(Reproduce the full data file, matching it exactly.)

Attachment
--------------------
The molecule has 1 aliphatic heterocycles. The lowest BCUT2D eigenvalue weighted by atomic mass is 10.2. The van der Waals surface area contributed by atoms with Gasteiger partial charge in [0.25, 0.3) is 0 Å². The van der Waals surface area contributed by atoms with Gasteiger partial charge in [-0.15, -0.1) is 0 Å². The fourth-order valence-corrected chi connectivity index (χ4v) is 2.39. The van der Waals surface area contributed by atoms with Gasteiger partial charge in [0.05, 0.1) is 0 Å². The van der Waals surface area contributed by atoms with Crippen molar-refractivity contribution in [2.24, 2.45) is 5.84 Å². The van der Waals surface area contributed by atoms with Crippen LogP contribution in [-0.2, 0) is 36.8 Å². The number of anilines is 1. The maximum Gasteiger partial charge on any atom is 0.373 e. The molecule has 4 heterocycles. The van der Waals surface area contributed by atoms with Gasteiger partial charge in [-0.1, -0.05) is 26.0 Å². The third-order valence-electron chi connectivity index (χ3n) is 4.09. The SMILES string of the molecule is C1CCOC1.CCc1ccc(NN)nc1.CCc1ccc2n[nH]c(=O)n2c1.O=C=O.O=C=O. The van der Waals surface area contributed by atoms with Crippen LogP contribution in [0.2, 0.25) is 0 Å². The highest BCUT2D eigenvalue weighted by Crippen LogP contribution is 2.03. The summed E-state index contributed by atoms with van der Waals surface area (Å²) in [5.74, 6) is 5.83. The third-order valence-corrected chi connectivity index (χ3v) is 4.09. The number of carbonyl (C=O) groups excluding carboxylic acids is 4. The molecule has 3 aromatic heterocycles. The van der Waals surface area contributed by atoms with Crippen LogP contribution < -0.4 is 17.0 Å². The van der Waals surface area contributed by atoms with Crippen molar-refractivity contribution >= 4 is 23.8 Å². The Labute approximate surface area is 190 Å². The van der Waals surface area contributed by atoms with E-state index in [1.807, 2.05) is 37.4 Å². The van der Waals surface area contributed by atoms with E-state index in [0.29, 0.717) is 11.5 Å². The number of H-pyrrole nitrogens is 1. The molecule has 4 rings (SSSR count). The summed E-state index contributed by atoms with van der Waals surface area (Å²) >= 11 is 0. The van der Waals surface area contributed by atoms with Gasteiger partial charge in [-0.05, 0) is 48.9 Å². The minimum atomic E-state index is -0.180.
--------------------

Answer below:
The molecule has 1 aliphatic heterocycles. The lowest BCUT2D eigenvalue weighted by atomic mass is 10.2. The van der Waals surface area contributed by atoms with Gasteiger partial charge in [0.25, 0.3) is 0 Å². The van der Waals surface area contributed by atoms with Gasteiger partial charge in [-0.15, -0.1) is 0 Å². The fourth-order valence-corrected chi connectivity index (χ4v) is 2.39. The van der Waals surface area contributed by atoms with Gasteiger partial charge in [0.05, 0.1) is 0 Å². The van der Waals surface area contributed by atoms with Crippen molar-refractivity contribution in [2.24, 2.45) is 5.84 Å². The van der Waals surface area contributed by atoms with Crippen LogP contribution in [-0.2, 0) is 36.8 Å². The number of anilines is 1. The maximum Gasteiger partial charge on any atom is 0.373 e. The molecule has 4 heterocycles. The van der Waals surface area contributed by atoms with Gasteiger partial charge in [-0.1, -0.05) is 26.0 Å². The third-order valence-electron chi connectivity index (χ3n) is 4.09. The SMILES string of the molecule is C1CCOC1.CCc1ccc(NN)nc1.CCc1ccc2n[nH]c(=O)n2c1.O=C=O.O=C=O. The van der Waals surface area contributed by atoms with Crippen LogP contribution in [0.2, 0.25) is 0 Å². The highest BCUT2D eigenvalue weighted by Crippen LogP contribution is 2.03. The summed E-state index contributed by atoms with van der Waals surface area (Å²) in [5.74, 6) is 5.83. The third-order valence-corrected chi connectivity index (χ3v) is 4.09. The number of carbonyl (C=O) groups excluding carboxylic acids is 4. The molecule has 3 aromatic heterocycles. The van der Waals surface area contributed by atoms with Crippen LogP contribution < -0.4 is 17.0 Å². The van der Waals surface area contributed by atoms with Crippen molar-refractivity contribution >= 4 is 23.8 Å². The Labute approximate surface area is 190 Å². The van der Waals surface area contributed by atoms with E-state index in [1.807, 2.05) is 37.4 Å². The van der Waals surface area contributed by atoms with E-state index in [0.29, 0.717) is 11.5 Å². The number of H-pyrrole nitrogens is 1. The molecule has 4 rings (SSSR count). The summed E-state index contributed by atoms with van der Waals surface area (Å²) >= 11 is 0. The van der Waals surface area contributed by atoms with Gasteiger partial charge in [-0.05, 0) is 48.9 Å². The minimum atomic E-state index is -0.180.